The International Fellowship of Christians and Jews (IFCJ), headed by Rabbi Yechiel Eckstein, is donating NIS 12 million (approx. $3 million) to maintain urgent needs funds in over 150 Israeli municipalities.
These funds enable welfare departments to supply thousands of needy families with basic products and services.
Welfare workers encounter numerous requests from impoverished citizens who are in dire need of clothing, food, medication, transportation to and from medical treatments, hearing aids, eyeglasses, and other essentials.
There is not enough government funding of aid to the poor to meet these urgent needs. To fill the void, the IFCJ has doubled the sum provided by the government, offering immediate assistance to Israel’s poorest citizens.
This is the seventh year for this project. With over $9 million (approx NIS 36 million) donated already, hundreds of thousands of citizens around Israel have received emergency assistance. This year, due to the economic crisis that plunged thousands more people into poverty, and the worsening economic crisis in municipalities, it has been decided to extend this project significantly.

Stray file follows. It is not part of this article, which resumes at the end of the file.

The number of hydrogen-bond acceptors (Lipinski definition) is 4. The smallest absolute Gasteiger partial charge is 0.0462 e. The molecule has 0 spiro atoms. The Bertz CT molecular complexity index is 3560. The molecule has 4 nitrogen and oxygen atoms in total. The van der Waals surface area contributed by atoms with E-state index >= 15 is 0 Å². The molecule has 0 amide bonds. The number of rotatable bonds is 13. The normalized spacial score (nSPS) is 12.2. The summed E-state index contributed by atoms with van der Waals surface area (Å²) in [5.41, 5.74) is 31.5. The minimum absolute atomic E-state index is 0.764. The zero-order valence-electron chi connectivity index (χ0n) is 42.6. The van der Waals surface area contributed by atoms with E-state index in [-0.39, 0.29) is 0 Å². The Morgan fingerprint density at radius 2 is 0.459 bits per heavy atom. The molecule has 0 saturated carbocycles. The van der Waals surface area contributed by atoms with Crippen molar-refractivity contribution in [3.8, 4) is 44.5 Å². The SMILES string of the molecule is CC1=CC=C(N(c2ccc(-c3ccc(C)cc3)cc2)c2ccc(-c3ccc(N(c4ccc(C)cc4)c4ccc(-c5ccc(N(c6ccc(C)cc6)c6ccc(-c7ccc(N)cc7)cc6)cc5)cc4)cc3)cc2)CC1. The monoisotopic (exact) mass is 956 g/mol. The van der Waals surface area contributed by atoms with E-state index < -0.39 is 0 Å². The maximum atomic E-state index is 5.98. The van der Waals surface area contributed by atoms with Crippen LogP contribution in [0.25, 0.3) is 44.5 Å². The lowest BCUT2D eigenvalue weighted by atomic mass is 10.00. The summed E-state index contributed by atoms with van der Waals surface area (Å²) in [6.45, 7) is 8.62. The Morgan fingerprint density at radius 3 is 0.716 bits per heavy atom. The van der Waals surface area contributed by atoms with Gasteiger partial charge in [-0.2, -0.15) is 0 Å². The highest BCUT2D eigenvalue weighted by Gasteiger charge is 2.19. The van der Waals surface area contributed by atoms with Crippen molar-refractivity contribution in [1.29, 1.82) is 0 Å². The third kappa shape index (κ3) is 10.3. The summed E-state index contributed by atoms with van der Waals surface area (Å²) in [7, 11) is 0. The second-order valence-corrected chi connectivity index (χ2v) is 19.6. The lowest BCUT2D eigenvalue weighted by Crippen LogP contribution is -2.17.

Rabbi Yechiel Eckstein, IFCJ president and founder, said: "When I saw a social worker use her own money to buy shoes for the child of a needy family that could not afford them, I decided to put an emphasis on grants for basic needs.
"These funds give immediate relief to Israel's most vulnerable citizens and provide for a range of needs – from a bus pass for a child who needs to get to school, to a hearing aid for a poor, elderly man, to kidney dialysis treatments for sick people who can't afford them, to a host of other needs."
Netivot Mayor Yechiel Zohar said, "This important project is a lifeline for us that enables us to assist distressed and needy communities as well as helpless children."
Kiryat Gat Mayor Aviram Dahari said, "With the IFCJ’s donation we have managed to salvage families in crisis that otherwise wouldn't have had anyone to turn to.”
The International Fellowship of Christians and Jews (IFCJ), based in Chicago and Jerusalem, is the largest funder of social services in Israel after the government. Through the generosity of its donors, most of whom are evangelical Christians, IFCJ has in recent years contributed over NIS 1 billion toward Jewish immigration, resettlement, social welfare, and security projects in Israel, as well as supporting numerous projects that help impoverished Jewish populations in the former Soviet Union and around the world.